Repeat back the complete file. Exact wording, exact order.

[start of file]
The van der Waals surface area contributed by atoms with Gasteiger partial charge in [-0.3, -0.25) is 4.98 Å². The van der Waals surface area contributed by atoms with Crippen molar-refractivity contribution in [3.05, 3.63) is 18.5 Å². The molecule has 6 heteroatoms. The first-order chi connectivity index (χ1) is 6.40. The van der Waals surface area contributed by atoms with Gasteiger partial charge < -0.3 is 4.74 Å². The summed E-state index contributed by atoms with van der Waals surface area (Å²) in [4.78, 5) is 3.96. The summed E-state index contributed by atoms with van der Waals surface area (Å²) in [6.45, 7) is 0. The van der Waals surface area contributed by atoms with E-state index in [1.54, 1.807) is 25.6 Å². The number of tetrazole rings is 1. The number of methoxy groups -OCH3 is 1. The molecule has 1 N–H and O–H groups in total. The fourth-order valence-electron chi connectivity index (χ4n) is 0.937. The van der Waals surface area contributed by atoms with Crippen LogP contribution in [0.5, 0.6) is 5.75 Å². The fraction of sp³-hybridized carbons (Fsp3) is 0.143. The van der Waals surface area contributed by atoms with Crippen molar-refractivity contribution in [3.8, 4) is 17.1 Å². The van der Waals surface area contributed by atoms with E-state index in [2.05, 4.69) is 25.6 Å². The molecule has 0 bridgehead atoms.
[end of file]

The van der Waals surface area contributed by atoms with Gasteiger partial charge in [-0.3, -0.25) is 4.98 Å². The van der Waals surface area contributed by atoms with Crippen molar-refractivity contribution in [3.05, 3.63) is 18.5 Å². The molecule has 6 heteroatoms. The first-order chi connectivity index (χ1) is 6.40. The van der Waals surface area contributed by atoms with Gasteiger partial charge < -0.3 is 4.74 Å². The summed E-state index contributed by atoms with van der Waals surface area (Å²) in [4.78, 5) is 3.96. The summed E-state index contributed by atoms with van der Waals surface area (Å²) in [6.45, 7) is 0. The van der Waals surface area contributed by atoms with E-state index in [1.54, 1.807) is 25.6 Å². The number of tetrazole rings is 1. The number of methoxy groups -OCH3 is 1. The molecule has 1 N–H and O–H groups in total. The fourth-order valence-electron chi connectivity index (χ4n) is 0.937. The van der Waals surface area contributed by atoms with Crippen LogP contribution in [0.5, 0.6) is 5.75 Å². The fraction of sp³-hybridized carbons (Fsp3) is 0.143. The van der Waals surface area contributed by atoms with Crippen molar-refractivity contribution in [3.8, 4) is 17.1 Å². The van der Waals surface area contributed by atoms with E-state index in [2.05, 4.69) is 25.6 Å². The molecule has 0 bridgehead atoms.